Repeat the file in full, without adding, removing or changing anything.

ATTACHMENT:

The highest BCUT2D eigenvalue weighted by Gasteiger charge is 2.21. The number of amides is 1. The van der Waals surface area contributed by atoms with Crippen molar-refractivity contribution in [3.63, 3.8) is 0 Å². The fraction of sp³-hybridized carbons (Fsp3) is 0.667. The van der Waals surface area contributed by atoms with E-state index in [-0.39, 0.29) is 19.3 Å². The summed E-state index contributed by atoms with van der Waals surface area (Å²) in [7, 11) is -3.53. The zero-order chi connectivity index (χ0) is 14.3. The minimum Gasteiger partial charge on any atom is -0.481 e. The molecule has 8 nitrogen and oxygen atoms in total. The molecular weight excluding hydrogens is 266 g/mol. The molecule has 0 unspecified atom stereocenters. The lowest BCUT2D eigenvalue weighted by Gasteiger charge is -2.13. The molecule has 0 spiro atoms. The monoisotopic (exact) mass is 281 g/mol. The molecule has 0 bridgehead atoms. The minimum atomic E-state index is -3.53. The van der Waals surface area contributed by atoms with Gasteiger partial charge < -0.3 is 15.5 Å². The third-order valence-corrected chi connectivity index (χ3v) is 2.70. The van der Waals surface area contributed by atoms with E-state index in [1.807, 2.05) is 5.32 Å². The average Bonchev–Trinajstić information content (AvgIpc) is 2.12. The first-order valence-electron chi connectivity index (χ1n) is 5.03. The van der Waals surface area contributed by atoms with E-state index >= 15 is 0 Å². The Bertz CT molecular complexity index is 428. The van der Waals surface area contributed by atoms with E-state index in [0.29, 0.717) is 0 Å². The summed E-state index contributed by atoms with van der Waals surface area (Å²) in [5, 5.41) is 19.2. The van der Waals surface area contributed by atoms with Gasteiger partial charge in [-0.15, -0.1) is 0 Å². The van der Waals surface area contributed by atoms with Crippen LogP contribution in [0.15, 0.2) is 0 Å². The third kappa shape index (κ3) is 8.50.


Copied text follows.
The highest BCUT2D eigenvalue weighted by Gasteiger charge is 2.21. The number of amides is 1. The van der Waals surface area contributed by atoms with Crippen molar-refractivity contribution in [3.63, 3.8) is 0 Å². The fraction of sp³-hybridized carbons (Fsp3) is 0.667. The van der Waals surface area contributed by atoms with E-state index in [-0.39, 0.29) is 19.3 Å². The summed E-state index contributed by atoms with van der Waals surface area (Å²) in [7, 11) is -3.53. The zero-order chi connectivity index (χ0) is 14.3. The minimum Gasteiger partial charge on any atom is -0.481 e. The molecule has 8 nitrogen and oxygen atoms in total. The molecular weight excluding hydrogens is 266 g/mol. The molecule has 0 unspecified atom stereocenters. The lowest BCUT2D eigenvalue weighted by Gasteiger charge is -2.13. The molecule has 0 spiro atoms. The monoisotopic (exact) mass is 281 g/mol. The molecule has 0 bridgehead atoms. The minimum atomic E-state index is -3.53. The van der Waals surface area contributed by atoms with Gasteiger partial charge < -0.3 is 15.5 Å². The third-order valence-corrected chi connectivity index (χ3v) is 2.70. The van der Waals surface area contributed by atoms with E-state index in [1.807, 2.05) is 5.32 Å². The average Bonchev–Trinajstić information content (AvgIpc) is 2.12. The first-order valence-electron chi connectivity index (χ1n) is 5.03. The van der Waals surface area contributed by atoms with E-state index >= 15 is 0 Å². The Bertz CT molecular complexity index is 428. The van der Waals surface area contributed by atoms with E-state index in [0.29, 0.717) is 0 Å². The summed E-state index contributed by atoms with van der Waals surface area (Å²) in [5, 5.41) is 19.2. The van der Waals surface area contributed by atoms with Gasteiger partial charge in [-0.15, -0.1) is 0 Å². The van der Waals surface area contributed by atoms with Crippen LogP contribution in [0.15, 0.2) is 0 Å². The third kappa shape index (κ3) is 8.50.